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Benchmarking nf-core rnaseq on AWS with MemVerge's nf-float Nextflow plugin

Benchmarking nf-core rnaseq on AWS with MemVerge's nf-float Nextflow plugin

Ashley Tung, Sateesh Peri 2023-10-13872

By: Ashley Tung, Software Engineer, MemVerge

      Sateesh Peri, Developer Advocate, MemVerge

Running Nextflow on AWS Batch

In 2017, Nextflow added initial support for AWS Batch, which opened the door to a batch scheduler with (theoretically) infinite capacity. Since then, AWS Batch has become the workhorse for cloud-native Nextflow pipelines and users of Seqera Platform (formerly known as Nextflow Tower). It also presented a new trade-off to consider: cost. Whereas traditional HPC systems provide fixed allocations of CPU-hours or dedicate certain nodes to certain projects, AWS Batch allows you to pay-as-you-go.

The primary aspect of cost is the choice of on-demand vs spot instances. On-demand instances provide a guaranteed level of service at a fixed price. Spot instances, on the other hand, can be preempted or “reclaimed” at any time, but can be as much as 90% cheaper than on-demand instances depending on current demand. The details of this pricing model have evolved over the years, but the core trade-off remains the same. Do you pay a premium for guaranteed instances, and relax knowing that your jobs will complete? Or do you play the game, try to deal with the spot reclamations, and hope you still come out ahead?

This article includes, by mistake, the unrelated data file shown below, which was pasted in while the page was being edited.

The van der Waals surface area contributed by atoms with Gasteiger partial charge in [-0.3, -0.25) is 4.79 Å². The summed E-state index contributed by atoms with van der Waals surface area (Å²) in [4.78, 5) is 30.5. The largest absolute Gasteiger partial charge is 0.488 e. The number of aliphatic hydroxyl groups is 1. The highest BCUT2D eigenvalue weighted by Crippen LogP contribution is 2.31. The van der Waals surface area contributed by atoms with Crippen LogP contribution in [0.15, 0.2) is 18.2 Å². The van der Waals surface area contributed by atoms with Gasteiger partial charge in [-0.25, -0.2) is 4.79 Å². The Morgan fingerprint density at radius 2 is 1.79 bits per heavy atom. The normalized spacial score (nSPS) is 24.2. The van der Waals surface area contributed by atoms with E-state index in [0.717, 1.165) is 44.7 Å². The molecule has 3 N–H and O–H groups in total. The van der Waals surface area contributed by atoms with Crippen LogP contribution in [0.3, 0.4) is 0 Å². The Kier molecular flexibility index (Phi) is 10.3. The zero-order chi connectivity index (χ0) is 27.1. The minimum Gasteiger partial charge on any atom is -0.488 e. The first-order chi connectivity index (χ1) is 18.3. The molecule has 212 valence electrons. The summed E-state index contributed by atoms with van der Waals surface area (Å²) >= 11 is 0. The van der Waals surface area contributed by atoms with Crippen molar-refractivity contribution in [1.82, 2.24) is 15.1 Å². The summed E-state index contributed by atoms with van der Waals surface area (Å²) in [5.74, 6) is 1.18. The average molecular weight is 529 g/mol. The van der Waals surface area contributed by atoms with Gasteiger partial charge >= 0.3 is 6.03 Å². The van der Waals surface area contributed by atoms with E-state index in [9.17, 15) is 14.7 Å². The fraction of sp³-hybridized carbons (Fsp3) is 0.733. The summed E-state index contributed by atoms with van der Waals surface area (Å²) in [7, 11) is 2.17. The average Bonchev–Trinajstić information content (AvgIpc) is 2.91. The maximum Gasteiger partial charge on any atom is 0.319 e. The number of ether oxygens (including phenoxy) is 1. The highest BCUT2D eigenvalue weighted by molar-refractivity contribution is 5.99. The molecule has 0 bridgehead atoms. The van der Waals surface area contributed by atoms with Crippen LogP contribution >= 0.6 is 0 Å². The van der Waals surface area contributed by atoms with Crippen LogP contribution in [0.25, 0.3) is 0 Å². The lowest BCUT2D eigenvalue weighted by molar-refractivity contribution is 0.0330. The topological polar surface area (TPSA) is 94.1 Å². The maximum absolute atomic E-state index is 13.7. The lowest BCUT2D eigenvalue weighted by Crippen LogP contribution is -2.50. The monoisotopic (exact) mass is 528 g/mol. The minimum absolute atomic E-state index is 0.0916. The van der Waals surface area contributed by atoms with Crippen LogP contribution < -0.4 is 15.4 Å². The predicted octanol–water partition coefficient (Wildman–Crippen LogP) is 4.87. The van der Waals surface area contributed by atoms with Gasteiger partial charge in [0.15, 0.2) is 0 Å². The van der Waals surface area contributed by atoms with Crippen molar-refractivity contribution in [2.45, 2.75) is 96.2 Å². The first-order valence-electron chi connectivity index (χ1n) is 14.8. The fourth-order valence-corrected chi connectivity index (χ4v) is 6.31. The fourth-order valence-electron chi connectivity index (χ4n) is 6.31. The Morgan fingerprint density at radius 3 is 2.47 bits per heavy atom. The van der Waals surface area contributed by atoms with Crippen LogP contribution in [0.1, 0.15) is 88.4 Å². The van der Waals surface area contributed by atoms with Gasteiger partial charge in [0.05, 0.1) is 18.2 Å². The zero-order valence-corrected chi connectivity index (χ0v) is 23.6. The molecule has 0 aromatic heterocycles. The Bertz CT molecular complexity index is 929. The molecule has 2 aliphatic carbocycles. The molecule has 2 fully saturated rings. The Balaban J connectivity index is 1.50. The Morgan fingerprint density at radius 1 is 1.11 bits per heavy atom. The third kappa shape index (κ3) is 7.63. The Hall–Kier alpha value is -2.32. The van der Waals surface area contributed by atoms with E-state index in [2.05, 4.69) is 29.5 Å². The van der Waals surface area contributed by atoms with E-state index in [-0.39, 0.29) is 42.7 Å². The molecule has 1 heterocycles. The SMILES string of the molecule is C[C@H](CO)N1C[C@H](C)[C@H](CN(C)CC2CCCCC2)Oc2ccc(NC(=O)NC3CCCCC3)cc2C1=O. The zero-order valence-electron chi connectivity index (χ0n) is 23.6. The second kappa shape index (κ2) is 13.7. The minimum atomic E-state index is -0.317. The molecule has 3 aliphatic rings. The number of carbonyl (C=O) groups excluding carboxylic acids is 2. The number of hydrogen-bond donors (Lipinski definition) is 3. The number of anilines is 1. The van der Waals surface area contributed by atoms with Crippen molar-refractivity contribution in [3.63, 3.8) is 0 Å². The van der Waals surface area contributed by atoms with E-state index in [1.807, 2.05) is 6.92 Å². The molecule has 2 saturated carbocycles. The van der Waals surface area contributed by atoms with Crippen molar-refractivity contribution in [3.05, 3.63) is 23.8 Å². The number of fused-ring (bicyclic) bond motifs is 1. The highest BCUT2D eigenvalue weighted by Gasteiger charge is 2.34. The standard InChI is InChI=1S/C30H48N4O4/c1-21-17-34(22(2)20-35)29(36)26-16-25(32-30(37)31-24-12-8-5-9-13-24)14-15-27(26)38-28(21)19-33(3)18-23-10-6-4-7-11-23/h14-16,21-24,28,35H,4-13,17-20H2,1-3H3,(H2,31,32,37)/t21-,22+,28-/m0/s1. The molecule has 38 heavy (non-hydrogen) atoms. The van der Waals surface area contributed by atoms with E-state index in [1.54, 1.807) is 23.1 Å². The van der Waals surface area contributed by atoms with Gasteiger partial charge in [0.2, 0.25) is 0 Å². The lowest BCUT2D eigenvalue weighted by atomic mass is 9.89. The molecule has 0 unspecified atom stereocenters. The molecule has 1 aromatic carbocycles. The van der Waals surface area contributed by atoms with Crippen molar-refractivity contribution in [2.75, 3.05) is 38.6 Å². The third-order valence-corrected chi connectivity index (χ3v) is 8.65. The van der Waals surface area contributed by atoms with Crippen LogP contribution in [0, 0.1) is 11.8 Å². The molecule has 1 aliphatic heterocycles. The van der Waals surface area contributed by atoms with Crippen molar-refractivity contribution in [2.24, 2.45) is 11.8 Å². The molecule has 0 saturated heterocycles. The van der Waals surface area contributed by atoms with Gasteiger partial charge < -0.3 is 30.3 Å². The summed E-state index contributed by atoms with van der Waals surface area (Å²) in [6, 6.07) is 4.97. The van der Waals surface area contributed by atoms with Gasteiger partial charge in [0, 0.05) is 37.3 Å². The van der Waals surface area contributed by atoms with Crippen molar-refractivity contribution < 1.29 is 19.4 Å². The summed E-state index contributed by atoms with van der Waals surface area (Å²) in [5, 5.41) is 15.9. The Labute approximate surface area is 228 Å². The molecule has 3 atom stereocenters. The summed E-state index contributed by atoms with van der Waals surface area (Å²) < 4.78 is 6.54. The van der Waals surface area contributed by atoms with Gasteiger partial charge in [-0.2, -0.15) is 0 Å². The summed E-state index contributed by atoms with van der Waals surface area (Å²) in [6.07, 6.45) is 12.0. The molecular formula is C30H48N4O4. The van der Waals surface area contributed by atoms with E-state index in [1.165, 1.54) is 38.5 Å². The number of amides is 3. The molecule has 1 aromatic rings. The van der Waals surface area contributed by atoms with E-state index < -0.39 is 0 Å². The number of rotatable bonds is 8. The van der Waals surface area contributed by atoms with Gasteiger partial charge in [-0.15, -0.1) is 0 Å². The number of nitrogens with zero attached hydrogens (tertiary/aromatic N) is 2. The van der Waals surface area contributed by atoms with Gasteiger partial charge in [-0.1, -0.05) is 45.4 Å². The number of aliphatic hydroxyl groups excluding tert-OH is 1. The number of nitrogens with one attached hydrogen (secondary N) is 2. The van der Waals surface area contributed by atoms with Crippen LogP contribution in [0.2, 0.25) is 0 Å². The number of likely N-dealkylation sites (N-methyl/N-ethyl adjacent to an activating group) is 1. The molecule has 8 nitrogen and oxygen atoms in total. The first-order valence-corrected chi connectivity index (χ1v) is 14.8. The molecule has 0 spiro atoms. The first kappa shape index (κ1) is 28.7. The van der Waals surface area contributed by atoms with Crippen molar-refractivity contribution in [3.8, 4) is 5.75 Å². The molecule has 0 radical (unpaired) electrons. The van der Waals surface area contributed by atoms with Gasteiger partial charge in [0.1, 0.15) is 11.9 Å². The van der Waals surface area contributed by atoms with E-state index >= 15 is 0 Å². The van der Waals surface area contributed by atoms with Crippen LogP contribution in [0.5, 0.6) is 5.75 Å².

Fortunately, Nextflow already has such error handling capabilities built-in. By default, tasks that fail due to spot reclamation are retried up to 5 times (see the `aws.batch.maxSpotAttempts` config option) before they are registered as task failures to Nextflow. Even then, you could add further error handling, such as redirecting the task to an on-demand queue: